Keepers of the Motherland: German Texts by Jewish Women Writers, by Dagmar C. G. Lorenz
Professor Dagmar C. G. Lorenz's expertise in "issues of marginality" in Germanlanguage literature and Central European culture of the nineteen and twentieth centuries has produced an impressive body of publications. In Keepers of the Motherland Lorenz focuses on a particularly fascinating aspect of these issues, the lives and works of German-speaking Jewish women writers from the end of the eighteenth century to the present. Historical surveys more limited in scope precede this work, but like studies of literary movements, genres, or individual authors they obscure the complexities of the subject Lorenz thoroughly investigates here.
The term Motherland clearly identifies the ultimate source of all aspects of marginalization experienced by the Jewish women whose artistic medium is the German language. A blend of the masculine German concept of Vaterland (Fatherland) and the feminine Muttersprache (Mother tongue), it negates the double marginalization imposed on them by the patriarchal, androcentric structures characteristic of both Jewish and Gentile culture. Lorenz demonstrates convincingly how in the wake of emancipation and assimilation these women struggle to forge these two concepts so vitally important to the perception of self into an entirely new understanding of homeland in which both they and the people who inhabit their literary works can live. As Lorenz's study makes clear, the loss of the Ashkenazic sphere exacts a steep price. No matter how much it remains a part of their consciousness, no matter how hard they try to recreate it, the purely external sources of conflict discernible in the writings of such pre-emancipation writers as Glikl Hamil are compounded by internal anguish and dislocation among the women of succeeding generations, forcing them to constantly redefine and relocate their physical, emotional, spiritual, cultural, artistic, and political homeland.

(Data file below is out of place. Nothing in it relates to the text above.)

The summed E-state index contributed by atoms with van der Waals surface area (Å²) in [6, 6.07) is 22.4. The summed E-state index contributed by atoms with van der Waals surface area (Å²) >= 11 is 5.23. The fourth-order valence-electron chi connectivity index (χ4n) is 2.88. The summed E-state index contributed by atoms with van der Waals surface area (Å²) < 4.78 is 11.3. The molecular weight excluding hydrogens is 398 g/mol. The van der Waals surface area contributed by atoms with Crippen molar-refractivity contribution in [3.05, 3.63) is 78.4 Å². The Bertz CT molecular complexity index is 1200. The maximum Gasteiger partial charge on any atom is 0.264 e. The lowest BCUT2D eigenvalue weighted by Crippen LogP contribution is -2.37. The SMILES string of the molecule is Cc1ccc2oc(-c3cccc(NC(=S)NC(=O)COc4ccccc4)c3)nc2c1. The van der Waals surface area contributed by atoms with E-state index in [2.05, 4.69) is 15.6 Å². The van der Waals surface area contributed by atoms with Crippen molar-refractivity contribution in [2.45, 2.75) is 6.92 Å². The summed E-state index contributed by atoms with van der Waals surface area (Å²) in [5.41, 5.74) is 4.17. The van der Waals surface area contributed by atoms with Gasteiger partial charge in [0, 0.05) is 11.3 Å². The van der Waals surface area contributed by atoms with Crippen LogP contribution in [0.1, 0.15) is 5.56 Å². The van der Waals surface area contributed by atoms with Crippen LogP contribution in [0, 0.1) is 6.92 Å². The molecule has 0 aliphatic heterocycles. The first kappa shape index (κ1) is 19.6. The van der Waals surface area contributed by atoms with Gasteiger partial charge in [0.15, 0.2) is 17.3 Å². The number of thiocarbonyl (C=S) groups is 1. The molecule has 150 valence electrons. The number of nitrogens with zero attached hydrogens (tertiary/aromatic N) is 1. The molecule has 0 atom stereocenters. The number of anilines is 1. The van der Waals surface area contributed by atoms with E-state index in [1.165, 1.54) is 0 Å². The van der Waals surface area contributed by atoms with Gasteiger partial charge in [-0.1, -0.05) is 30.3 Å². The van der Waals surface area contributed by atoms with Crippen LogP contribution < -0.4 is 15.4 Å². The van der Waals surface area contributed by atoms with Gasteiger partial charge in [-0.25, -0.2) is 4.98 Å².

This new homeland is the Motherland, and Lorenz's discussion of its elusive nature, inseparably intertwining Jewishness and female identity, forms the book's fascinating center. "It may be set in the past or transposed into utopia, or it may denote the whole of Ashkenaz, the territory and culture of European Jewry and the Yiddish language, or merely the Jewish nuclear family," the author observes. What it does not include are eroticism and sexuality, the symbols of freedom prevalent in the works of male writers. Rather, Jewish women "de-emphasize the phallocentric concerns of male writers, circumcision, heterosexuality, and sexual prowess." Likewise, the Jewish nuclear family of the Motherland frequently excludes men, consisting of mother and daughter, idyllic even in the face of extremity, as in Ronnith Neumann's 1991 novel Nirs Stadt, tormented and tormenting, as in Ruth Klüger's 1992 novel weiter leben, or murderous, as novelist Cordelia Edvardson's autobiography Gebrarnntes Kindsucht das Feuer (The Burned Child Seeks the Fire) -- a searing play on the German proverb Gebranntes Kind scheut das Feuer (the burned child avoids the fire) -- describes her relationship with her mother Elisabeth Langgässer, a devout Catholic who could not or would not protect her child from deportation to Auschwitz. …